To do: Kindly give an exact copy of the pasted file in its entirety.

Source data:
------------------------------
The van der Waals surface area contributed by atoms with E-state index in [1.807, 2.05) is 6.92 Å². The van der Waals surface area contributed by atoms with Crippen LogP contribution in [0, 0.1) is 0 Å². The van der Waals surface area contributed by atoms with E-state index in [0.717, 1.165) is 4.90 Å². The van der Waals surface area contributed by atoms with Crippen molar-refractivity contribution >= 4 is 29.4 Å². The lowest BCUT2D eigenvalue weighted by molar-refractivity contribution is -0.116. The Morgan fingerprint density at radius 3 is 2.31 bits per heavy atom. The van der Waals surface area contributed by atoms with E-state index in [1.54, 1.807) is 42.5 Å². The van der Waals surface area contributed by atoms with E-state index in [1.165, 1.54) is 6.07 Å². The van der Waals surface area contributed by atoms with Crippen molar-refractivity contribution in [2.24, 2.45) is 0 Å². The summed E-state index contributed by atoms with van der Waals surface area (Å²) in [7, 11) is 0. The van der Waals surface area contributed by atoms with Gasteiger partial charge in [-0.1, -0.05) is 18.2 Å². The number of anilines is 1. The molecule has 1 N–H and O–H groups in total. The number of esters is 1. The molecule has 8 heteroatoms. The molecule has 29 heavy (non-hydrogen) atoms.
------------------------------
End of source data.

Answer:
The van der Waals surface area contributed by atoms with E-state index in [1.807, 2.05) is 6.92 Å². The van der Waals surface area contributed by atoms with Crippen LogP contribution in [0, 0.1) is 0 Å². The van der Waals surface area contributed by atoms with E-state index in [0.717, 1.165) is 4.90 Å². The van der Waals surface area contributed by atoms with Crippen molar-refractivity contribution >= 4 is 29.4 Å². The lowest BCUT2D eigenvalue weighted by molar-refractivity contribution is -0.116. The Morgan fingerprint density at radius 3 is 2.31 bits per heavy atom. The van der Waals surface area contributed by atoms with E-state index in [1.54, 1.807) is 42.5 Å². The van der Waals surface area contributed by atoms with E-state index in [1.165, 1.54) is 6.07 Å². The van der Waals surface area contributed by atoms with Crippen molar-refractivity contribution in [2.24, 2.45) is 0 Å². The summed E-state index contributed by atoms with van der Waals surface area (Å²) in [7, 11) is 0. The van der Waals surface area contributed by atoms with Gasteiger partial charge in [-0.1, -0.05) is 18.2 Å². The number of anilines is 1. The molecule has 1 N–H and O–H groups in total. The number of esters is 1. The molecule has 8 heteroatoms. The molecule has 29 heavy (non-hydrogen) atoms.